To most, mud is wet dirt to be avoided whenever possible. To Andrew Dickson, its primordial ooze is full of life.
I love mud. Most kids do. And when my Dad passed I spent many days on this water. When the water rolls away, mudflats are revealed and birds come alive, slurping up guppies stuck in muddy tide-pools. This is not chlorinated pool or crystal clear tap water void of life. This is where life begins again. Where saltwater and freshwater meet. The lungs of the Bay. A mixing zone for birds to nest and hunt from the sky when days grow short and waters clear, revealing schools of bait fish.
This tidal soup helps imagine the Dinosaur Era. Views of dormant volcanoes Mt. Diablo, Mt. Tamalpais and pterodactyl-like Blue Heron riding the wind . Prehistoric Sturgeon trolling Carquinez Strait. Old Monterey Bay Shipwrecks from an era when boats fished salmon and “Nappa” was a native american word meaning “fishing village."
And there are volcanic valley’s to the north shaped by muddy waters. With roots that ebb and flow each growing season making the long journey down. Volcanic veins give passage to the water table below.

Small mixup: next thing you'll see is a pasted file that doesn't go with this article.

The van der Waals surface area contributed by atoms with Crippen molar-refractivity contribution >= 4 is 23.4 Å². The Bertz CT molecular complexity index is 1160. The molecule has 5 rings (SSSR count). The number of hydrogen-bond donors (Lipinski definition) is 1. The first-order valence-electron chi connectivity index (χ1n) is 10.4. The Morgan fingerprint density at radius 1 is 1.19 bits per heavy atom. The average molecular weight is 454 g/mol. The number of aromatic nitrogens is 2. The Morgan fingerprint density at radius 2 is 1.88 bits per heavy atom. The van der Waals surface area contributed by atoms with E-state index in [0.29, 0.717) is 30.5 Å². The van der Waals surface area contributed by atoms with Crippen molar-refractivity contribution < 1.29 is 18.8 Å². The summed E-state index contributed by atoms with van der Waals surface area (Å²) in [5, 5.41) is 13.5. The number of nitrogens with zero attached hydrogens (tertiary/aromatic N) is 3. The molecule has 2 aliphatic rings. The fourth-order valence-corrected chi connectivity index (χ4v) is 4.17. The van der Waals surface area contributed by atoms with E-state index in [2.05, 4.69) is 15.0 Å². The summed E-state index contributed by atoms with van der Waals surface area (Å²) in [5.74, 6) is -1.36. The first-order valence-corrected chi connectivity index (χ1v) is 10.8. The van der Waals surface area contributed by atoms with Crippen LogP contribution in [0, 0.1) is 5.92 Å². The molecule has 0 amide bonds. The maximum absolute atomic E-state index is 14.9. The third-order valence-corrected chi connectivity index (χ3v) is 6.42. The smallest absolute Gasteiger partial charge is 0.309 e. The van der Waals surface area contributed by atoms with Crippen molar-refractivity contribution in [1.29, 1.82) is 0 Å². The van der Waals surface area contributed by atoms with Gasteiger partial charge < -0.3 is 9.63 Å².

This mud breeds life. Dressed by waters that change color from rays of the sun. Shades of blue and brown, rich with tidal energy. We don’t consume it, we fish from it and spend our summers in it. Organic water filtered by roots and trees without chlorine; fresh and cold in the winter, salty and warm in the summer. Mysterious at low tide, brilliant at high tide. It lives a dynamic existence like people of the Bay Area. Blue when the sun is low, brown when the sun is high.
And when we paddle for miles the sunlight dances with the breeze, sparkling on riffles ahead, nurturing our curiosity for what is to come around the next bend.